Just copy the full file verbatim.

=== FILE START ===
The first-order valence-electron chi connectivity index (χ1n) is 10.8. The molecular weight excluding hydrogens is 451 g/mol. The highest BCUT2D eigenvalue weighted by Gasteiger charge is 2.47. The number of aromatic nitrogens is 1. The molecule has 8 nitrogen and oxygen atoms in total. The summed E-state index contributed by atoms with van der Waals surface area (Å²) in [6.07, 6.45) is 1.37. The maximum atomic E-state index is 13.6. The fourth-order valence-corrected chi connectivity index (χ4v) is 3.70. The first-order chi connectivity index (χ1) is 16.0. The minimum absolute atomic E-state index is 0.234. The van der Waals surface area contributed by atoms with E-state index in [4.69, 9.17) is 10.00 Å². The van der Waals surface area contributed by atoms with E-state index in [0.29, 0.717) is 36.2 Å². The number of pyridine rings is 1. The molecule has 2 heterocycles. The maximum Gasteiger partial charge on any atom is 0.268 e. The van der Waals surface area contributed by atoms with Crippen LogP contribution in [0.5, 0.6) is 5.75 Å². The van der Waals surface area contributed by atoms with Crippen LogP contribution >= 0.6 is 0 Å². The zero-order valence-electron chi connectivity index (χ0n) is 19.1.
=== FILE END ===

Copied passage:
The first-order valence-electron chi connectivity index (χ1n) is 10.8. The molecular weight excluding hydrogens is 451 g/mol. The highest BCUT2D eigenvalue weighted by Gasteiger charge is 2.47. The number of aromatic nitrogens is 1. The molecule has 8 nitrogen and oxygen atoms in total. The summed E-state index contributed by atoms with van der Waals surface area (Å²) in [6.07, 6.45) is 1.37. The maximum atomic E-state index is 13.6. The fourth-order valence-corrected chi connectivity index (χ4v) is 3.70. The first-order chi connectivity index (χ1) is 16.0. The minimum absolute atomic E-state index is 0.234. The van der Waals surface area contributed by atoms with E-state index in [4.69, 9.17) is 10.00 Å². The van der Waals surface area contributed by atoms with E-state index in [0.29, 0.717) is 36.2 Å². The number of pyridine rings is 1. The molecule has 2 heterocycles. The maximum Gasteiger partial charge on any atom is 0.268 e. The van der Waals surface area contributed by atoms with Crippen LogP contribution in [0.5, 0.6) is 5.75 Å². The van der Waals surface area contributed by atoms with Crippen LogP contribution >= 0.6 is 0 Å². The zero-order valence-electron chi connectivity index (χ0n) is 19.1.